Portland had shown in their home opener that they were capable of recovering from a deficit, and the goal seemed to inspire a more concerted effort to score one of their own, Portland looking the more likely to score as they ramped up pressure to end the half. Their best chance unsurprisingly came on a Jewsbury set piece in the 36th minute, with Lovel Palmer unlucky not to convert when his header beat Kevin Hartman but not the woodwork, the goalpost denying the Jamaican a chance to level matters before the break.
Jorge Perlaza would be replaced at the interval by Darlington Nagbe, and the gaffer’s confidence in the young Liberian paid off six minutes after the break as he would unlock the Dallas defense with the game tying tally.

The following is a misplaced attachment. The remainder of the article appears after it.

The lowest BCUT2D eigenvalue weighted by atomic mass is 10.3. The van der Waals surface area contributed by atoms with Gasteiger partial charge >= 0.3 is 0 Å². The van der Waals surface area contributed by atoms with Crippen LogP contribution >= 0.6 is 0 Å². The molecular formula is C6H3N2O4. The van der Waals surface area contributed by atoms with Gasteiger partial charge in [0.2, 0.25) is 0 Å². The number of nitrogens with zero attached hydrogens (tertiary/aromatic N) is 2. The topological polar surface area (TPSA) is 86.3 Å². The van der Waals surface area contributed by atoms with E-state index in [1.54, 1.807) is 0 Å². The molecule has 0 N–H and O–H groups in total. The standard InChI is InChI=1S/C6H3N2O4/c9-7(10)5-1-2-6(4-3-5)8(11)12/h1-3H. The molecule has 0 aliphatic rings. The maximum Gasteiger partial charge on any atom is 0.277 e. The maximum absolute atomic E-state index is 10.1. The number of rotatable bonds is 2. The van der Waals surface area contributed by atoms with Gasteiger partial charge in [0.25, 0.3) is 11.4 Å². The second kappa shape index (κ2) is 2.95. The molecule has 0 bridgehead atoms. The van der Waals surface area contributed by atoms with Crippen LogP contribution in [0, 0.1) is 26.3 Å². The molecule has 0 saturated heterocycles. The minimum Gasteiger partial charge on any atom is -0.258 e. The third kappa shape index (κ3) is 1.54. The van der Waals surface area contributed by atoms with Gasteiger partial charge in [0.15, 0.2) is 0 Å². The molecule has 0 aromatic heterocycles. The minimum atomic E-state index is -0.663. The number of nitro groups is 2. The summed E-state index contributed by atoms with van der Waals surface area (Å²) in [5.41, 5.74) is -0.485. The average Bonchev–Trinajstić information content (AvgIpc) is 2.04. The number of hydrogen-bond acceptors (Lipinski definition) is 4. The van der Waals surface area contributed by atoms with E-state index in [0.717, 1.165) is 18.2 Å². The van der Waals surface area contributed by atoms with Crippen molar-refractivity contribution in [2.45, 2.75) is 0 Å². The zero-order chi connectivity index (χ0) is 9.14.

Nagbe, who played a lackluster cameo role in the club’s opening night victory, instantly looked more comfortable in his role as a deep lying striker, and his freedom to roam caused havoc for the home side’s back four, who had arguably strengthened by bringing on George John before the break.
Nagbe applied pressure on a seemingly innocuous ball that was laid off to Hartman, forcing the keeper into delivering a miserable clearance, one that popped up in a dangerous area just outside the eighteen yard box. Kris Boyd, who’d had a frustrating night to this point, was there to challenge for the loose ball, and it was his presence that forced an error from defender Daniel Hernandez, whose first touch went awry and released Nagbe into the box.